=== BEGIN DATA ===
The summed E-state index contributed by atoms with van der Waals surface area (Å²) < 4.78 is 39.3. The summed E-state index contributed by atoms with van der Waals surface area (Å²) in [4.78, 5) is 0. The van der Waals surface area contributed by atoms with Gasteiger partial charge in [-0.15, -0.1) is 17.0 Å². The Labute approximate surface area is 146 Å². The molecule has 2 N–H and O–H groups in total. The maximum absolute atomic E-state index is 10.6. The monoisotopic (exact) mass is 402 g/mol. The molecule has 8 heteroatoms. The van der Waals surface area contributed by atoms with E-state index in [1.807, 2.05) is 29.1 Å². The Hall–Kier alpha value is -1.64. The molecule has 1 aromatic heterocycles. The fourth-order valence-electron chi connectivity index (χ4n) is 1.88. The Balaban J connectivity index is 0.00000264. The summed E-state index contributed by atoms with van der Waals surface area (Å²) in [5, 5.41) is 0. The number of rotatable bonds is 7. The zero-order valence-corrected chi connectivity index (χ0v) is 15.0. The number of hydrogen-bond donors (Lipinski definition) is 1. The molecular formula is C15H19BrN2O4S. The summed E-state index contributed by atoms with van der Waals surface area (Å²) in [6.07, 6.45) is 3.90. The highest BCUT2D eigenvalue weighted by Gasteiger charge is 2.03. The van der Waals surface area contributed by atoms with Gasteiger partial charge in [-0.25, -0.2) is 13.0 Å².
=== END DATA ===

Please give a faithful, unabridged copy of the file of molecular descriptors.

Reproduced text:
The summed E-state index contributed by atoms with van der Waals surface area (Å²) < 4.78 is 39.3. The summed E-state index contributed by atoms with van der Waals surface area (Å²) in [4.78, 5) is 0. The van der Waals surface area contributed by atoms with Gasteiger partial charge in [-0.15, -0.1) is 17.0 Å². The Labute approximate surface area is 146 Å². The molecule has 2 N–H and O–H groups in total. The maximum absolute atomic E-state index is 10.6. The monoisotopic (exact) mass is 402 g/mol. The molecule has 8 heteroatoms. The van der Waals surface area contributed by atoms with E-state index in [1.807, 2.05) is 29.1 Å². The Hall–Kier alpha value is -1.64. The molecule has 1 aromatic heterocycles. The fourth-order valence-electron chi connectivity index (χ4n) is 1.88. The Balaban J connectivity index is 0.00000264. The summed E-state index contributed by atoms with van der Waals surface area (Å²) in [5, 5.41) is 0. The number of rotatable bonds is 7. The zero-order valence-corrected chi connectivity index (χ0v) is 15.0. The number of hydrogen-bond donors (Lipinski definition) is 1. The molecular formula is C15H19BrN2O4S. The summed E-state index contributed by atoms with van der Waals surface area (Å²) in [6.07, 6.45) is 3.90. The highest BCUT2D eigenvalue weighted by Gasteiger charge is 2.03. The van der Waals surface area contributed by atoms with Gasteiger partial charge in [-0.25, -0.2) is 13.0 Å².